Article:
1. K-State home
  2. »Agronomy
  3. »People
  4. »Faculty
  5. »Michael Stamm

Department of Agronomy

Department of Agronomy
Kansas State University
2004 Throckmorton PSC
1712 Claflin Road
Manhattan, KS 66506-0110

Ph: +1-785-532-6101
Fx: +1-785-532-6094

Michael Stamm

Stamm, Michael

Associate Agronomist | Canola breeder

3702 Throckmorton Ctr.
Kansas State University
Manhattan, KS 66506
Phone: 785-532-3871
Fax: 785-532-6094
View My Curriculum Vitae

Biography and Education


Michael Stamm is an associate agronomist and canola breeder in the Department of Agronomy at Kansas State University. He directs the canola breeding and research program and is the coordinator of the National Winter Canola Variety Trial. The overall objective of his research program is to improve adaptability and performance of winter canola in the southern Great Plains. Under his leadership, the program has released one germplasm line, three conventional winter canola varieties, and two Roundup Ready varieties.

Through participation in the Great Plains Canola Association and the U.S. Canola Association, Mr. Stamm has been instrumental in bringing crop insurance, a regional market, and other risk management tools to southern Great Plains canola growers. Through partnerships with the USDA Risk Management Agency, Mr. Stamm and the canola research team coordinate production schools, field tours, and field days throughout the growing season. These hands-on activities have resulted in record planted canola acres in the state and region.

Mr. Stamm is a member of the American Society of Agronomy, the Crop Science Society of America, and Gamma Sigma Delta. He is an active participant in the Regional Technical Advisory Committee for the NC 7 Multi-state Research Project – Plant Germplasm and Information Management and Utilization.


M.S. Plant Breeding, Kansas State University, 2003
B.S. Agronomy, Kansas State University, 2001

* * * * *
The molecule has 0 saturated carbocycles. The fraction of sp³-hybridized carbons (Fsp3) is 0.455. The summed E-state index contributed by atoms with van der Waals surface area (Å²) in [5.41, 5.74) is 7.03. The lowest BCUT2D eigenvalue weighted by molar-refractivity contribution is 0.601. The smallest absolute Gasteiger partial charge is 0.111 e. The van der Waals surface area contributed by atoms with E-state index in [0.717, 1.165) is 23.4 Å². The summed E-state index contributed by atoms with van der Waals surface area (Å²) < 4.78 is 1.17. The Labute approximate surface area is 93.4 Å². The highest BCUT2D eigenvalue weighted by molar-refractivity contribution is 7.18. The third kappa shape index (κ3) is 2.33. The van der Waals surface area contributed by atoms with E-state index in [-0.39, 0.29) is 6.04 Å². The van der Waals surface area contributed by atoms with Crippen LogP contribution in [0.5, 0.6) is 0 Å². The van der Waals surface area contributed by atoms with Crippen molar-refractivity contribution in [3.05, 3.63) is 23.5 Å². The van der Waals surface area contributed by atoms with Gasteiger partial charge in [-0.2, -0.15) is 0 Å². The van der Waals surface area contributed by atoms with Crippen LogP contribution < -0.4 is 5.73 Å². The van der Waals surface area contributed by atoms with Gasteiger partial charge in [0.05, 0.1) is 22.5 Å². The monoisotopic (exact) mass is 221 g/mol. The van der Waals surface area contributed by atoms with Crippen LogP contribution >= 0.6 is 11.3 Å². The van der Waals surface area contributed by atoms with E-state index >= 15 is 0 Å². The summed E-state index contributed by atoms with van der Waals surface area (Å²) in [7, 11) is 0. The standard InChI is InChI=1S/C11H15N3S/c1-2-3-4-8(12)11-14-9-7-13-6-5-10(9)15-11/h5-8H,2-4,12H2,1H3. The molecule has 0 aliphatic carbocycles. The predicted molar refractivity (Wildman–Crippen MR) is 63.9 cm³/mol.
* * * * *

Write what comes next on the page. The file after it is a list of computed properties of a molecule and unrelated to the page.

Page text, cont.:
Staff and Students


The objective of the canola breeding and research program is to advance winter canola as a viable oilseed and/or grazing crop for farmers in the southern Great Plains. The program focuses on winter canola variety development, germplasm enhancement, and improved production practices. Considering there are few public winter canola breeding programs in the United States, a unique opportunity exists to promote winter canola production and to increase acres. The southern Great Plains has a goal of 1.5 million planted acres by 2018.

Diverse germplasm is essential for plant breeders to continually improve cultivars. Additionally, farmers desire high-quality genetics as they face production challenges and shifting societal needs, including a rapidly changing bio-energy industry, climate change, and demands for healthier food. The canola breeding program relies heavily upon U.S. and overseas germplasm sources to increase the genetic diversity and climate resiliency of the cultivars grown in the region.

Traits of importance include improved winter survival, sulfonylurea herbicide carryover tolerance to allow planting after wheat, yield potential, oil quality and quantity, glyphosate resistance, forage quality, disease and pest tolerance, and shatter resistance.

In addition, coordination of the National Winter Canola Variety Trial (NWCVT) is a significant activity of the program. The NWCVT was established to permit testing of commercial cultivars and advanced experimental lines and hybrids in a wide range of geographic settings. Information obtained from these trials helps seed developers determine what experimental products should be released as new varieties and where those varieties can be profitably marketed. Producers use the information to make informed variety selections.

Additional Links for Mr. Stamm's Research


Canola Production

Canola Varieties

National Winter Canola Variety Trial

For more information on winter canola variety trials, please review our web page for KS Crop Performance Tests | Canola and Cotton


Holman, J., Maxwell, S., Stamm, M., and Martin, K. 2011. Effects of planting date and tillage on winter canola. Online. Crop Management doi:10.1094/CM-2011-0324-01-RS.

Stamm, M. J. Buck, C. Godsey, W. Heer, J. Holman, J. Johnson, J. Krall, M. O’Neill, C. Rife, D. Santra, J. Sij, D. Spradlin, D. Starner. 2011. Riley Canola. Kans. Ag. Exp. St. and Coop. Ext. Ser., Manhattan, KS. L-929.

Stamm, M., S. Dooley, S. Angadi, D. Auld, R. Bacon, A. Berrada, H. Bhardwaj, P. Cabot, S. Casteel, E. Cebert, G. Cramer, H. Darby, V. Davis, D. Day, D. Delaney, N. Dunford, Enjalbert, J-N., R. Freed, J. Gassett, M. Gilmer, C. Godsey, K. Grady, J. Hagan, J. Hain, W. Heer, J. Holman, S. Hulbert, B. Johnson, J. Johnson, B. Kirksey, R. Kochenower, J. Krall, D. Ladd, J. Lamle, K. Larson, E. Lentz, C. Mansfield, H. Mason, J. Nachtman, P. Nelson, M. O’Neill, C. Owen, C. Pearson, S. Quiring, J. Rickertsen, C. Rife, A. Sebilius, M. Schmidt, C. Schmidt, R. Schrock, J. Sij, D. Spradlin, D. Starner, C. Trostle, K. Tungate, J. Valliant, and G. Ware. 2011. 2010 National Winter Canola Variety Trial. Rep. Prog. 1044, Kans. Ag. Exp. St. and Coop. Ext. Serv., Manhattan, KS.